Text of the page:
WP 110 Aapps and STD Safety Net Clinical Preventive Services: A Summary of the 2014 STD Aapps Administrative Reporting Results

Wednesday, September 21, 2016
Galleria Exhibit Hall
Lori Elmore, MPH, MCHES1, Jennifer Ludovic, DrPH, MPH1, Marc Pitasi, MPH2 and Lydia Poromon, MPH3, 1Division of STD Prevention, Centers for Disease Control and Prevention, Atlanta, GA, 2Centers for Disease Control and Prevention, Atlanta, GA, 3Office of Policy, Planning and External Relations, CDC, Atlanta, GA

Background:  Investments in the healthcare system are increasing the proportion of insured individuals. There will be shifts for some historically vulnerable and at-risk populations, which may reduce reliance on the STD public health safety net.  In light of this, the STD AAPPS Funding Opportunity Announcement required awardees to provide at least 13.5 percent of the overall award amount to non-profit organizations, including those with or without 501(c)(3) designation and health department clinics, that have demonstrated their ability to provide safety net STD clinical preventive services serving uninsured populations.

Methods:  We developed an administrative reporting template to determine how the 13.5% funds have been used by awardees in 2014 to support safety net STD clinical preventive services. Using SAS, we analyzed data from all 59 awardees. We collected information on clinical partner types, number of clients served, description of STD tests performed and associated positivity for tests funded by AAPPS.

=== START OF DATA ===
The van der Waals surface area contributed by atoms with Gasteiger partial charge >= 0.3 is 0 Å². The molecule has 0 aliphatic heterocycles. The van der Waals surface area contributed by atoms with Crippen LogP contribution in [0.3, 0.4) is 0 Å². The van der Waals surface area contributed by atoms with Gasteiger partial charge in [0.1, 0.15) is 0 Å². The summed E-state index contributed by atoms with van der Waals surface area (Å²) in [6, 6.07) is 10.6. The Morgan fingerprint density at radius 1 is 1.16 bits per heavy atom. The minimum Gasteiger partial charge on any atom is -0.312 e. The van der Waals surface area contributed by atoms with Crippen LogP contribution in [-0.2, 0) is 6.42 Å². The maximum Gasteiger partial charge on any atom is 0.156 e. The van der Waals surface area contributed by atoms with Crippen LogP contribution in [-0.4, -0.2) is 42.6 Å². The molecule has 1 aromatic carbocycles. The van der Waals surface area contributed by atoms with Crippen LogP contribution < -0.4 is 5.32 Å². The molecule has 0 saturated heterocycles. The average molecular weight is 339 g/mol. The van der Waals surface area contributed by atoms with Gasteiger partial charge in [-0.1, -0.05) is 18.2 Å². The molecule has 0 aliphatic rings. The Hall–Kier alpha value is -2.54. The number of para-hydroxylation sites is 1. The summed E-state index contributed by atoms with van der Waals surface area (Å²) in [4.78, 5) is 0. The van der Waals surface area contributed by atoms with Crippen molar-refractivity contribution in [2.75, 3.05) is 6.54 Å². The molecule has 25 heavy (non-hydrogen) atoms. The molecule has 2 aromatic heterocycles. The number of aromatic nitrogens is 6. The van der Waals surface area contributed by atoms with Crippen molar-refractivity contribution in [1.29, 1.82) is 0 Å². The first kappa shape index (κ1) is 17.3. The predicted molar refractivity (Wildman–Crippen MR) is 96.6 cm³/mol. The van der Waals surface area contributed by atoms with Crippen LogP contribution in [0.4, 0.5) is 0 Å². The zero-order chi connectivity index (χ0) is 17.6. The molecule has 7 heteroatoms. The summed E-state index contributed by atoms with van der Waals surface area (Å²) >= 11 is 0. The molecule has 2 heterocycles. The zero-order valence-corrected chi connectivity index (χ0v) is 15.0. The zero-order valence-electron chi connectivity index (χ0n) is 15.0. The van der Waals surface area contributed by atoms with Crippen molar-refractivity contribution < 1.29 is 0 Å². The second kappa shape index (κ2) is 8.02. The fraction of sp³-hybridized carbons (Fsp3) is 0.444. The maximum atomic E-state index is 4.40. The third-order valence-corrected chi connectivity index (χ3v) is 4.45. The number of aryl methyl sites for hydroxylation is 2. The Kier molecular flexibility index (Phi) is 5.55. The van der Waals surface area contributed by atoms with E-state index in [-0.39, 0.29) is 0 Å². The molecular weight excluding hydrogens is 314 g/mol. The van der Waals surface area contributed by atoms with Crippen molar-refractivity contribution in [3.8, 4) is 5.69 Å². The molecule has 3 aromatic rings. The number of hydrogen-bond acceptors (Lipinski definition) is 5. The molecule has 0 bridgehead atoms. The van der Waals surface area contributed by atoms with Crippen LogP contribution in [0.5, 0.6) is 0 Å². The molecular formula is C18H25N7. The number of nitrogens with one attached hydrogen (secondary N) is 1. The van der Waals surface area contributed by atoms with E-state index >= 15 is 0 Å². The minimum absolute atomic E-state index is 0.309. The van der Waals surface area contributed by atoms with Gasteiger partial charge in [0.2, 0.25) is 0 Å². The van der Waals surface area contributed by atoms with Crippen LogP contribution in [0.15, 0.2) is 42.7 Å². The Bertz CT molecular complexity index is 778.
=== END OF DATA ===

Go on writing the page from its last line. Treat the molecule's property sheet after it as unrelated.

Results: Based on aggregate data, awardees reported funding or providing in-kind support, such as STD test kits, to a total of 2,854 clinical partner sites, including community health centers, school based clinics, and juvenile correctional facilities.  Of those that reported data on billing, 48.5% of their total number of patients aged 16-44 years were uninsured or underinsured. Over 73% of these clinical partner sites were identified as family planning clinics or state or local public STD clinics. Of the AAPPS-supported syphilis (n=163,595), chlamydia (n=603,560), and gonorrhea (n=578,664) tests performed, 1.4% were positive for newly diagnosed syphilis cases, 11.9% were positive for chlamydia, and 4.1% were positive for gonorrhea. 

Conclusions: STD AAPPS funded programs are partnering with safety net clinical providers who are serving at-risk uninsured or underinsured patients. There is a need to continue support for STD safety-net clinical preventive services for the most vulnerable populations post Affordable Care Act implementation.